Felix Mendelssohn

Classical Music / Composer Dateline: February 3

Felix Mendelssohn (Feb. 3, 1809-Nov. 4, 1847)


Romantic Composer, Pianist and Conductor

(Jakob Ludwig) Felix Mendelssohn (Bartholdy), widely known as Felix Mendelssohn, was a German composer, pianist, organist and conductor of the early Romantic period. His music has the charm of classical music. Among his best-known works (I'm trying hard not to be biased when profiling a loved composer)  are A Midsummer Night's Dream, the Fingal's Cave overture, the song "On Wings of Song" (German: "Auf Fl├╝geln des Gesanges"), and five symphonies, which include the Reformation, the Italian, and the Scottish.

A grandson of the philosopher Moses Mendelssohn, Felix Mendelssohn was born into a prominent Jewish family. He was close to his older sister Fanny Mendelssohn, also a composer, five years his senior. Until the age of seven, he was brought up without religion, then baptised as a Reformed Christian. Early on, he was recognised as a musical prodigy but his parents did not seek to capitalise on his talent.
    

There have been numerous articles written about Felix Mendelssohn. This post is a remembrance to celebrate his birthday, complimenting his life, music and musical style, and his influence in the Romantic Era.

Famous for his engaging romantic music, Mendelssohn's compositions have the beauty of classical music applied to romantic themes. Unlike many of his contemporaries or predecessors, he based most of his works on personal experiences rather than from inspired literature or drawn out imagination.


Mendelssohn's Song without Words, Op. 19,1, (Lieder ohne Worte) performed by Richter. The quality of recording may not do justice to Richter's playing but it's still beautiful.


Mendelssohn also played the organ and composed for it from the age of 11 until his death. His primary organ works are the Three Preludes and Fugues, Op. 37 (1837) and the Six Sonatas, Op. 65 (1845). The death of his sister Fanny in the spring of 1847 depressed him; he went to Switzerland too ill to compose anything, returning to Leipzig in September completely exhausted. He died two months later.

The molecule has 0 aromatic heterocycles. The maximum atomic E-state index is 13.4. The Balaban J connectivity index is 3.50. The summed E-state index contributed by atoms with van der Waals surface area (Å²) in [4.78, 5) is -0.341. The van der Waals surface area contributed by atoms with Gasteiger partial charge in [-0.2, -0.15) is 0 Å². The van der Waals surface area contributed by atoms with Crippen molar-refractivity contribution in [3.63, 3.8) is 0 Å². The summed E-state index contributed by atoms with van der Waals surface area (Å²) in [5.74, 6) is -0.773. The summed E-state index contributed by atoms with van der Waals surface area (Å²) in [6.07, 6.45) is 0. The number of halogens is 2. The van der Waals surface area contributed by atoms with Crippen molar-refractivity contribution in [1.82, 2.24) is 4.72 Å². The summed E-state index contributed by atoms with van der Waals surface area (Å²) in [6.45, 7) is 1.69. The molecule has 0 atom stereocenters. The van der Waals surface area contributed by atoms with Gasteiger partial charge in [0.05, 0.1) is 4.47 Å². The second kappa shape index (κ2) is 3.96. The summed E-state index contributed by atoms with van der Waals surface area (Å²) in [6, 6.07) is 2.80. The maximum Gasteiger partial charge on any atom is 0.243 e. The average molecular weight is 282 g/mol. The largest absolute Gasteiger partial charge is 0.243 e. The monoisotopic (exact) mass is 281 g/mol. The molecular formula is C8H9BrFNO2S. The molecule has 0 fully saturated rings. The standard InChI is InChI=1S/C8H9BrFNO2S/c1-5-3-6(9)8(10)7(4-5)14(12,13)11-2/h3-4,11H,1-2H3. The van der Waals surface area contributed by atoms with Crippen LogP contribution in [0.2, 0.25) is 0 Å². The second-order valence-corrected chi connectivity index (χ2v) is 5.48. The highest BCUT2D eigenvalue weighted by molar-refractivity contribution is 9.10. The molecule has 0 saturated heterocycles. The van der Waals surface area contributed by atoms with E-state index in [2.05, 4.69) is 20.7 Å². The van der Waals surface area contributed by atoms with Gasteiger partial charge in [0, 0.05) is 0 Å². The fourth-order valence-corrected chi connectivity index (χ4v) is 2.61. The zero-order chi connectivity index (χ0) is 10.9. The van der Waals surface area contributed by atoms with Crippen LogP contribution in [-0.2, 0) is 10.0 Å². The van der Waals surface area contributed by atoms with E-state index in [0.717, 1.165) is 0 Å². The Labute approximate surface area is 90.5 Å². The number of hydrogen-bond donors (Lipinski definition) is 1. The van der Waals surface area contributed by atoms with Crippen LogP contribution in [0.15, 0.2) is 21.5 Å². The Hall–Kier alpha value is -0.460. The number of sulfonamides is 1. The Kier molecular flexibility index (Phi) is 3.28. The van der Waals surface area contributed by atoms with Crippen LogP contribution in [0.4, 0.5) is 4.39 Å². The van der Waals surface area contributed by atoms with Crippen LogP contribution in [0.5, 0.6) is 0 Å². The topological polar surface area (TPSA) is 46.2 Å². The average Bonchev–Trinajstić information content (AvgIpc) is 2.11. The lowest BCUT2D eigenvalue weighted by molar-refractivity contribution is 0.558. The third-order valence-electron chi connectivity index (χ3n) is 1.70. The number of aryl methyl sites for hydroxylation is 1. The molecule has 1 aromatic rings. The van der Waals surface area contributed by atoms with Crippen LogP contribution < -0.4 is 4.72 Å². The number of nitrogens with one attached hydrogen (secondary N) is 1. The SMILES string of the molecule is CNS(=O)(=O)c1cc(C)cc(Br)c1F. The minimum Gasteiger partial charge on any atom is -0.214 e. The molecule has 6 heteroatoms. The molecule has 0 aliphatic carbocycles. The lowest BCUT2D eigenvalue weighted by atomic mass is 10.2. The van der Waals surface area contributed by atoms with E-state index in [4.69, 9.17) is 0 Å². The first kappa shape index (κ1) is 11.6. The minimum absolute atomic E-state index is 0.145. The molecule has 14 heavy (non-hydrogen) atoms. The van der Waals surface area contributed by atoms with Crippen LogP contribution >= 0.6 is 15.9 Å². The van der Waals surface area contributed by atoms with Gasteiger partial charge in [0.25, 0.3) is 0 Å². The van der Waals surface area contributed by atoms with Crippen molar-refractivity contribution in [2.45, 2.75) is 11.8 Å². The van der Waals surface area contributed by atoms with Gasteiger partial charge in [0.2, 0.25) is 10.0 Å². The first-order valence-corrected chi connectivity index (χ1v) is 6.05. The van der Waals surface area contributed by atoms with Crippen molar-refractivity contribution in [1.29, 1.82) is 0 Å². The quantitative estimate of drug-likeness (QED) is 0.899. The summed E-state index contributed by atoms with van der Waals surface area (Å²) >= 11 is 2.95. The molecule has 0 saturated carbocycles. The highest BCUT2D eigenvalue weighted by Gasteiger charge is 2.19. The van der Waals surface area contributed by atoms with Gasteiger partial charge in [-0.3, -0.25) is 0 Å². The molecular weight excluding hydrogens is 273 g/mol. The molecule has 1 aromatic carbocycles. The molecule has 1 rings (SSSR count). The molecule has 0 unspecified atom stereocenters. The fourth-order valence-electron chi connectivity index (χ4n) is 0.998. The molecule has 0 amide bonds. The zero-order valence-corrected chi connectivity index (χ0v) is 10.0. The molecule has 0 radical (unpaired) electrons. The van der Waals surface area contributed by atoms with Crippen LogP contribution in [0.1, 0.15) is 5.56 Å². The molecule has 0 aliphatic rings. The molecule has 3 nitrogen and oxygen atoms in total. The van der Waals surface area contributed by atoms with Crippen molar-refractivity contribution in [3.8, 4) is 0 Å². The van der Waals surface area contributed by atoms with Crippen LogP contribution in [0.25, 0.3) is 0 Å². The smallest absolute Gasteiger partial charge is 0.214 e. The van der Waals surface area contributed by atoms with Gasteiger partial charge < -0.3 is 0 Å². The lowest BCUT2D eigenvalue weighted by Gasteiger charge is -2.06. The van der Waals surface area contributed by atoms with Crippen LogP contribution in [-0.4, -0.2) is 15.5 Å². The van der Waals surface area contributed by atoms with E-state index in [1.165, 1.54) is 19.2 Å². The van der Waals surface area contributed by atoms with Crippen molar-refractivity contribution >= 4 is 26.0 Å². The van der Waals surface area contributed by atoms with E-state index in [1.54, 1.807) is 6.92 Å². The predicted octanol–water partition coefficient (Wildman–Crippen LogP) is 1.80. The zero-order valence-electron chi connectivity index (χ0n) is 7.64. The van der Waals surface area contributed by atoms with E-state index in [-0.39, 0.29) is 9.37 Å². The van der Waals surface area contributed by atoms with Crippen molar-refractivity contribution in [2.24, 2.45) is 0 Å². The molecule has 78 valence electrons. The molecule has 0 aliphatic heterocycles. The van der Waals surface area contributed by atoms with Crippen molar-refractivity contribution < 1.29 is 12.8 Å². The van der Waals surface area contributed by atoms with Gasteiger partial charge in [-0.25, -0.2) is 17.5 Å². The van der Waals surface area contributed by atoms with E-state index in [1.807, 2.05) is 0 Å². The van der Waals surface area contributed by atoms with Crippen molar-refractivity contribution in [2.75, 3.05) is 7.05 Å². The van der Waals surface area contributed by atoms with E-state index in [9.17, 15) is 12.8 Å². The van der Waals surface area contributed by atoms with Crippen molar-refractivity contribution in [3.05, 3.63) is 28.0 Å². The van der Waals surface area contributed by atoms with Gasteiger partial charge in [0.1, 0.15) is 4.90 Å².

Mendelssohn's music has the beauty and charm of classical music in terms of Romantic and descriptive tones, highly valued fusion of that lyrical impulse of romance, with a managed sense of form. Many of his best works were written and inspired whilst in his twenties, even teens. Despite his frail health, his famous late works such as his violin concerto and oratorio Elijah find him in his superb musical execution... always inspired.


Links to some of Mendelssohn's Works:
A Midsummer Night's Dream
Hebrides Overture ("Fingal Caves")
On Wings of Songs
Symphony No. 2 'Lobgesang' ('Hymn of Praise'). The Symphony No. 2 in B flat major, op. 52, called the "Lobgesang" (or "Hymn of Praise") Symphony. It was written by Mendelssohn  in 1840 to celebrate the 400th anniversary of the invention of printing, along with the less-known Festgesang "Gutenberg Cantata". The composer's description of the work was 'A Symphony-Cantata on Words of the Holy Bible, for Soloists, Chorus and Orchestra'. Structurally, it consists of three purely orchestral movements followed by 11 movements for chorus and/or soloists and orchestra, and lasts approximately 65--70 minutes in total. (Source: Wikipedia)
Symphony No. 3 'Scottish'
Symphony No. 4 'Italian'
Symphony No. 5 'Reformation'. (Note: The designation of this symphony is quite misleading, since it's in fact the second of Mendelssohn's symphonies, he started at the end of 1929, and completed in 1830. This work was intended for the celebration in 1930 of the 300th anniversary of the Augsburg Confession (key tenets of the Lutheran faith), but was only performed in 1832. The finale draws on the famous Martin Luther hymn, "A Mighty Fortress is our God.")    


Video credit:
Mendelssohn's Song Without Words, Op.19. YouTube, uploaded by SviatoslavRichterRec. Accessed 3 Feb 2014.

Image Credit:
Felix Mendelssohn Bartholdy. en.wikipedia.org Public Domain. Accessed Feb 3, 2016.


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